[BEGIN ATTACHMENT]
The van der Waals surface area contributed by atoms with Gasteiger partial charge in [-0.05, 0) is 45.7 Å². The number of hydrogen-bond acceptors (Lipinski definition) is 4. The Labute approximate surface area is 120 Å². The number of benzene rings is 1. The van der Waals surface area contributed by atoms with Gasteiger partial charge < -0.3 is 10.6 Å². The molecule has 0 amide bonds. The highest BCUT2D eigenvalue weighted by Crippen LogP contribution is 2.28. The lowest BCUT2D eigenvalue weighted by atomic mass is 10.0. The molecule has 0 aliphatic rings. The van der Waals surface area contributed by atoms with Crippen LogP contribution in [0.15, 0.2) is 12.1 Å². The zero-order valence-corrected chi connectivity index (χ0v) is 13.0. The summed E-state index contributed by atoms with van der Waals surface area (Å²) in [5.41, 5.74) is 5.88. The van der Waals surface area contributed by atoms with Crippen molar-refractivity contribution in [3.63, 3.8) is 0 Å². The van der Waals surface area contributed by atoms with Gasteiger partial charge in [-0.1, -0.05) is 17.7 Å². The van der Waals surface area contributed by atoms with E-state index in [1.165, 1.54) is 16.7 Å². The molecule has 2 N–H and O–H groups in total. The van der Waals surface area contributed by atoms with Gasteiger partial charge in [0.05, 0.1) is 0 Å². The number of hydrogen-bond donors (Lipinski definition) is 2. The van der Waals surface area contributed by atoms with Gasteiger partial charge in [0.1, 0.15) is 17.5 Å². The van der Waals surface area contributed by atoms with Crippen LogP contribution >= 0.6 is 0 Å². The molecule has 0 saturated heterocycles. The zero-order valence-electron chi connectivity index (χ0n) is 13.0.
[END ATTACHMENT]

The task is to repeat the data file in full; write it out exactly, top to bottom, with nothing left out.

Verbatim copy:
The van der Waals surface area contributed by atoms with Gasteiger partial charge in [-0.05, 0) is 45.7 Å². The number of hydrogen-bond acceptors (Lipinski definition) is 4. The Labute approximate surface area is 120 Å². The number of benzene rings is 1. The van der Waals surface area contributed by atoms with Gasteiger partial charge < -0.3 is 10.6 Å². The molecule has 0 amide bonds. The highest BCUT2D eigenvalue weighted by Crippen LogP contribution is 2.28. The lowest BCUT2D eigenvalue weighted by atomic mass is 10.0. The molecule has 0 aliphatic rings. The van der Waals surface area contributed by atoms with Crippen LogP contribution in [0.15, 0.2) is 12.1 Å². The zero-order valence-corrected chi connectivity index (χ0v) is 13.0. The summed E-state index contributed by atoms with van der Waals surface area (Å²) in [5.41, 5.74) is 5.88. The van der Waals surface area contributed by atoms with Crippen molar-refractivity contribution in [3.63, 3.8) is 0 Å². The van der Waals surface area contributed by atoms with Gasteiger partial charge in [-0.1, -0.05) is 17.7 Å². The van der Waals surface area contributed by atoms with E-state index in [1.165, 1.54) is 16.7 Å². The molecule has 2 N–H and O–H groups in total. The van der Waals surface area contributed by atoms with Gasteiger partial charge in [0.05, 0.1) is 0 Å². The number of hydrogen-bond donors (Lipinski definition) is 2. The van der Waals surface area contributed by atoms with Gasteiger partial charge in [0.1, 0.15) is 17.5 Å². The van der Waals surface area contributed by atoms with Crippen LogP contribution >= 0.6 is 0 Å². The molecule has 0 saturated heterocycles. The zero-order valence-electron chi connectivity index (χ0n) is 13.0.